Case number: OIC-94401-M9C1N9
19 February 2021
On 10 September 2019, the applicant made a wide-ranging request, set out in four appendices, relating to the transfer pricing audit carried out by Revenue regarding the corporation tax payable by the Company and Revenue’s approach to transfer pricing and related audits generally. In response to a request made by Revenue on 17 September 2019, the applicant agreed to a staggered approach to dealing with the appendices. Revenue therefore treated the appendices as separate requests for the most part. This review concerns Appendix 4, in which the applicant sought access to any Revenue manuals or other written materials containing details of Revenue guidance on the application of the 2010 OECD Transfer Pricing (TP) Guidelines or on the type of information which may be sought by a Revenue officer in connection with a transfer pricing audit and the means of obtaining such information.
In a decision dated 5 December 2019, Revenue refused the request under section 15(1)(a) of the FOI Act. On 20 December 2019, the applicant sought an internal review of Revenue’s decision. In multiple decisions issued on 24 January 2020, various Divisions largely affirmed the refusal of the request under section 15(1)(a). However, Revenue’s Large Corporates Division located one record relevant to the request, which it released. On 21 July 2020, the applicant applied to this Office for a review of the matter.
I have now completed my review in accordance with section 22(2) of the FOI Act. In carrying out my review, I have had regard to the submissions made by Revenue and the applicant. I have decided to conclude this review by way of a formal, binding decision.
This review is concerned solely with the question of whether Revenue was justified in refusing access under section 15(1)(a) of the FOI Act to additional records containing guidance that is relevant to transfer pricing audits.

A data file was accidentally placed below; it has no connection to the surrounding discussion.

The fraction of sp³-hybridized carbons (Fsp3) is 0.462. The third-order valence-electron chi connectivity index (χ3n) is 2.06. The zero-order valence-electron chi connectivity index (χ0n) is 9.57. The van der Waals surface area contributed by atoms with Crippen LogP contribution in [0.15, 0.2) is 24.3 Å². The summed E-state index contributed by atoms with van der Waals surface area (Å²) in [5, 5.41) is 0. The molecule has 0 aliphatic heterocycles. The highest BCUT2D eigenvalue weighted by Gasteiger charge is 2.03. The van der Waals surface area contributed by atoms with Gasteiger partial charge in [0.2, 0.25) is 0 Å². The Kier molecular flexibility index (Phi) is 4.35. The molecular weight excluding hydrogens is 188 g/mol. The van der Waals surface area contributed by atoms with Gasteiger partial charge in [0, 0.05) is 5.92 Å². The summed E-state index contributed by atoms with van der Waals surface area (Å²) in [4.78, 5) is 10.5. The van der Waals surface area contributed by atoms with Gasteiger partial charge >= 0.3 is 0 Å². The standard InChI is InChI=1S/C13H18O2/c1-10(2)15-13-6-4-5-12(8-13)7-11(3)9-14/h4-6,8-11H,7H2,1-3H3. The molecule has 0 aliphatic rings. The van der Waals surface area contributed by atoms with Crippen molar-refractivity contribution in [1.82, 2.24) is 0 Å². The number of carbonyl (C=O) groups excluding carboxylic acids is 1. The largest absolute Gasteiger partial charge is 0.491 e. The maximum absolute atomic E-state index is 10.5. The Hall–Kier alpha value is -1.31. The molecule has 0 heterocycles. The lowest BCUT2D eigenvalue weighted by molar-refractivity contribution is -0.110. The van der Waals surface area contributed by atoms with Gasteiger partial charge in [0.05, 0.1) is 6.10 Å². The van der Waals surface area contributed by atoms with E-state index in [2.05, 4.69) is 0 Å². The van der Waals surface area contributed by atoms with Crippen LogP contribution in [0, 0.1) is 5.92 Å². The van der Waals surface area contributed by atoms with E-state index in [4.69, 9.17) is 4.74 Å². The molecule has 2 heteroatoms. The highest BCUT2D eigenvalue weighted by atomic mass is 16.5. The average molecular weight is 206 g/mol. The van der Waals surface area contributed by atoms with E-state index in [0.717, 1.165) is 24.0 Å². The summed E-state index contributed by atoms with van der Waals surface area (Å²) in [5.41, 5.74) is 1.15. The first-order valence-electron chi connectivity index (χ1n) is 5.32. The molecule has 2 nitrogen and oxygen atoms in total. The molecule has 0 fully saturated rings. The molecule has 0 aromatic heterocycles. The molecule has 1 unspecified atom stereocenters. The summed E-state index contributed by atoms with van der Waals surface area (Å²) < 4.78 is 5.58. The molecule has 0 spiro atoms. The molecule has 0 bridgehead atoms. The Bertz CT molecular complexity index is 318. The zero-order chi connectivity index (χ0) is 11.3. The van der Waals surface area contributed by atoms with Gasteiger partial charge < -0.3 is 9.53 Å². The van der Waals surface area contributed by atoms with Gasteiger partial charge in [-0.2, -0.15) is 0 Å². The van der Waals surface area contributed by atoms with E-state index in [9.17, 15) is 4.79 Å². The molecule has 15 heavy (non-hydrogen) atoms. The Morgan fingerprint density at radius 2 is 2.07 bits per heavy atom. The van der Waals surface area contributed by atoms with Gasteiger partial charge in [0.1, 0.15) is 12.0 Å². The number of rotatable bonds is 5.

Section 15(1)(a) provides for the refusal of a request where the records sought do not exist or cannot be found after all reasonable steps to ascertain their whereabouts have been taken. The role of this Office in a case involving section 15(1)(a) is to decide whether the decision maker has had regard to all the relevant evidence and, if so, whether the decision maker was justified in coming to the decision that the records sought do not exist or cannot be found. The evidence in such cases generally consists of the steps actually taken to search for the records along with miscellaneous other information about the record management practices of the FOI body insofar as those practices relate to the records in question.
During the course of the review, Revenue made submissions to this Office in which it provided details relevant to its search for guidance material that may assist a Revenue officer in carrying out a transfer pricing audit. As this Office has already provided the applicant with the relevant details, I do not consider it necessary to repeat them in full here.
In short, it explained that the relevant areas within Revenue in relation to transfer pricing audits are the Corporation Tax 1 Branch (CT1) of its Business Taxes Policy and Legislation Division (BTP&L) and also its Large Corporates Division (LCD). The policy and legislation aspects of transfer pricing are within the remit of CT1, but it was unable to find any relevant records following a thorough search of both its hard copy and electronic records. Revenue also explained that LCD does not create guidance in relation to the transfer pricing guidance of the 2010 OECD TP Guidelines. Accordingly, there are no such records in LCD, which was confirmed by searches carried out by the two Principal Officers who manage the Transfer Pricing Branches.
It is therefore Revenue’s position that, apart from the one record that was located and released to the applicant, no internal manual or other written internal guidance exists that may assist a Revenue officer in carrying out a transfer pricing audit. I find no basis for disputing Revenue’s position. As this Office has explained to the applicant, the OECD TP Guidelines themselves appear to provide the guidance required in relation to transfer pricing audits. I am therefore satisfied that section 15(1)(a) applies.
Having carried out a review under section 22(2) of the FOI Act, I hereby affirm the decision of Revenue in this case.
Section 24 of the FOI Act sets out detailed provisions for an appeal to the High Court by a party to a review, or any other person affected by the decision. In summary, such an appeal, normally on a point of law, must be initiated not later than four weeks after notice of the decision was given to the person bringing the appeal.